Part Two of Contributing Editor Bob Jones’ conversation with Rabbi Moshe Scheiner of the Palm Beach Synagogue in Florida.
In this second part of our conversation, Rabbi Scheiner explores fear as the basis for anger, envy, and hatred.
Bob Jones: On Thursday, The House of Representatives overwhelmingly passed a resolution condemning “hateful expressions of intolerance.” This resolution was originally designed to condemn anti-Semitism but expanded to include all who are victimized by bigotry. Though I applaud the effort, it seems to have watered down the initial intent to singularly call out and condemn anti-Semitism.
Rabbi Scheiner: Yes. I couldn't agree with you more. I think they lacked the courage to do the right thing, and for political purposes they chose to water it down and not to name the person they were really responding to, and identify what the issue is.
You know, one of the reasons behind the anti-Semitism, or for that matter all hatred, is envy. Usually when people hate other people there's very often an element of envy involved which creates a sense of insecurity in the person whose envy is of another person, and therefore chooses to hate the person. And surely that's true with anti-Semitism directed at us Jews, but in many other forms of interpersonal relationships, the hatred and the anger comes from a sense of envy.
What we have to learn is that there is negative envy and positive envy. The negative envy is when you envy someone's material possessions like the Tenth Commandment: ‘Do not covet your neighbors’ material things’…his wife, his house, his donkey, whatever it may be…and to translate that into today's modern terms whatever the material thing is.
And there's no question that a lot of anti-Semitism comes from the fact that Jewish people obviously have outlived all their enemies despite countless attempts to destroy us.
There's something about the Jewish people and their resilience and their perseverance and their connection to their heritage to God.
And instead of hating the Jews for that success, for that ability to overcome so many powers of nations, of tyranny, of oppression, of persecution, holocaust, programs, inquisitions…I mean you name it. It's an opportunity to those who are hating to say, ‘What could the Jewish people teach us? What could they share with us? What wisdom do they have? What knowledge? What experience?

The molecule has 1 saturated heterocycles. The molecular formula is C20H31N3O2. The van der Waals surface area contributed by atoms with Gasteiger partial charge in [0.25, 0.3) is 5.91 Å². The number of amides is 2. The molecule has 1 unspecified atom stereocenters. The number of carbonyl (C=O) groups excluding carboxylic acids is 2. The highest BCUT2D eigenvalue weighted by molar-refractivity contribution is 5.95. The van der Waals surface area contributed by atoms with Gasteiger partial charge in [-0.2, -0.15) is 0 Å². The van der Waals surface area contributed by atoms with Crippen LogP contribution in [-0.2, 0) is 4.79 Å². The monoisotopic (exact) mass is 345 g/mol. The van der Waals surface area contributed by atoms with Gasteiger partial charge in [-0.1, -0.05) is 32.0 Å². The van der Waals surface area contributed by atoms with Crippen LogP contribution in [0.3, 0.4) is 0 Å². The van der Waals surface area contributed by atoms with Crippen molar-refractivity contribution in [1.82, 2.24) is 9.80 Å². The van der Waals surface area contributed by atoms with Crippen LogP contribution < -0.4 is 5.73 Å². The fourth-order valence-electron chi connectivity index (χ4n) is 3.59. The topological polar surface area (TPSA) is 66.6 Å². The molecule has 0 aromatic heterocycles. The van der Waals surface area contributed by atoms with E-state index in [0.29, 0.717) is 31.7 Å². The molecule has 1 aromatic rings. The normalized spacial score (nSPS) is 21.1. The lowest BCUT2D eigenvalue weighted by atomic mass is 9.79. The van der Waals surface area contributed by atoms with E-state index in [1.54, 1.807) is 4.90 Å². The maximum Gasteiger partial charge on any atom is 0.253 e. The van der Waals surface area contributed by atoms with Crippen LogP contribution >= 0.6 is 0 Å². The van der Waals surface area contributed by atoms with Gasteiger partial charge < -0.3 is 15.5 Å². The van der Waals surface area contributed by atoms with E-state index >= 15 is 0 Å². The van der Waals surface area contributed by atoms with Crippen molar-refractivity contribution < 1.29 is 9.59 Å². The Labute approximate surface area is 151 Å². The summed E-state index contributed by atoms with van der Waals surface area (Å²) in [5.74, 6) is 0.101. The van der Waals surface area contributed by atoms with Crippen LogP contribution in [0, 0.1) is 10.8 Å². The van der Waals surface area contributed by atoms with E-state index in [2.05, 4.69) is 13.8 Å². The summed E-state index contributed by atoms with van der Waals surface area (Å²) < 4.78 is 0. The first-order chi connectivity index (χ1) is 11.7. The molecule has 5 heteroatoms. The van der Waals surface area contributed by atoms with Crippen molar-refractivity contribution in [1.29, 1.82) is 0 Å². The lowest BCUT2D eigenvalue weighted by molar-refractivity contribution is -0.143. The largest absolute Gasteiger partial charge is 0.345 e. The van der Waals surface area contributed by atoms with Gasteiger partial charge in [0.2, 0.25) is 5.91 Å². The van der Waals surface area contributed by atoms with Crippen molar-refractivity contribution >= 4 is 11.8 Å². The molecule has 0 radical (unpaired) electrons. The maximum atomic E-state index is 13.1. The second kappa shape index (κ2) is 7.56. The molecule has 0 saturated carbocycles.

What is it that makes them the way they are?’ And I would say that's true in any envy in interpersonal relationships. Translate envy into something positive rather than turning to hate.
Use it to love the person to say thank you for being an inspiration for me because we all are influenced by others for better or for worse. And so when we encounter people that are good, that rubs off on us.
We have a big holiday coming up in less than two weeks called Purim. It is a story that happened some two and a half thousand years ago. It's a story about Haman and you would think; okay that was two and a half thousand years ago we were in a primitive world, but today we're sophisticated, we're advanced, we're knowledgeable, we're educated. But, we have Hitler who comes along in 1930's and tries to do what Haman did two and a half thousand years ago.
And today we see again nations like Iran. So the story of the hate and enmity towards Jews, and the desire to destroy them continues. The Jews didn't do anything to attack Haman. They didn't do anything to attack Hitler, and didn't do anything to harm Iran. All these three instances are baseless hatred. It's not a hatred I could understand…that someone's threatening you. You may hate them because they're trying to harm you. But Jews never try to harm the King of Persia, they never try to harm Germany. They were both citizens and contributing to the society. And surely Israel has never tried to do anything to harm Iran but you just see this irrational hatred and what else can you contribute it to accept envy.
Bob Jones: Envy, fear, and anger I suppose.
Rabbi Scheiner: Yes.